Journal of Intellectual Property Law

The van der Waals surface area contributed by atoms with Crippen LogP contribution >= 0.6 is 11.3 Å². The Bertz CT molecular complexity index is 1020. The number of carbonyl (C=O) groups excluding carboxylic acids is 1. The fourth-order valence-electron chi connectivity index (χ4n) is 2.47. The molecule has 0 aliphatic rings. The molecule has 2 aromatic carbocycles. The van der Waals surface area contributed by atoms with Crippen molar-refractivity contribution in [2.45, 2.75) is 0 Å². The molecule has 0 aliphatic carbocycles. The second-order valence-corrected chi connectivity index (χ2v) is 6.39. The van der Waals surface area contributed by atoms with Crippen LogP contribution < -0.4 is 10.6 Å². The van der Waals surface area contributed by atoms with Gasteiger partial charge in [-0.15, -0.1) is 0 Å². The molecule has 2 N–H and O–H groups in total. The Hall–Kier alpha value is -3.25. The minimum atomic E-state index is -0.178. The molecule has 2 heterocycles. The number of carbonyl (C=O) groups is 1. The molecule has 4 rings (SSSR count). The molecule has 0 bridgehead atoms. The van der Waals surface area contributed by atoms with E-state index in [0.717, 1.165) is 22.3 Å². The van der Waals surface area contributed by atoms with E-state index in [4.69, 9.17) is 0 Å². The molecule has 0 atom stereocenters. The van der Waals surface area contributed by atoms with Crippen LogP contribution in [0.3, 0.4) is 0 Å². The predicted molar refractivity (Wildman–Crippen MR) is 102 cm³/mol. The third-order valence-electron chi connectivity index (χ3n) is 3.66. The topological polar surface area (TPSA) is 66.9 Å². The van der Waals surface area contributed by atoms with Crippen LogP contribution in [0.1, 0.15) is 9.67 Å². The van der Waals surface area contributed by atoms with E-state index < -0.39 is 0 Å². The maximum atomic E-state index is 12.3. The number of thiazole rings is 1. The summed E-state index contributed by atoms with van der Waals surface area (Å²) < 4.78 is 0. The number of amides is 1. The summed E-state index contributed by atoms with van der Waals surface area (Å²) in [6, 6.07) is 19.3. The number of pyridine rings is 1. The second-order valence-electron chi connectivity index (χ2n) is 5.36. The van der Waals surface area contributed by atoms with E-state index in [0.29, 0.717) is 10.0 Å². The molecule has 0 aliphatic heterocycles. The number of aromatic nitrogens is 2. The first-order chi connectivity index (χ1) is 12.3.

Rooms once viewed as utilitarian in nature- places to work in, sleep in, or cook in- have gone through a dramatic transformation. Now, people view these rooms as an outward reflection of their style. In the last few decades, people’s eagerness to renovate these rooms exploded. As a result, home designer shows soared in popularity, garnering millions of views. Consumers flocked to different media forms and stores in search of the latest paint and furniture trends. The heightened demand, coupled with prevailing social media marketing, forced interior designers to become innovative in creating and advertising their services. While the increased interest generated a substantial surge for interior designers, others saw the attraction as an opportunity to exploit these works for profit. Infringers began claiming these transformed spaces as their own or creating knock-off versions. Currently, interior designers receive no protection for their work under current copyright or trademark laws. What existing contiguous protections that do exist offer no practical protection for interior designers. This note asserts that existing copyright and trademark laws allow for deceitful behavior, and updated provisions would give adequate protection to interior designers without resulting in creating adverse consequences in the industry.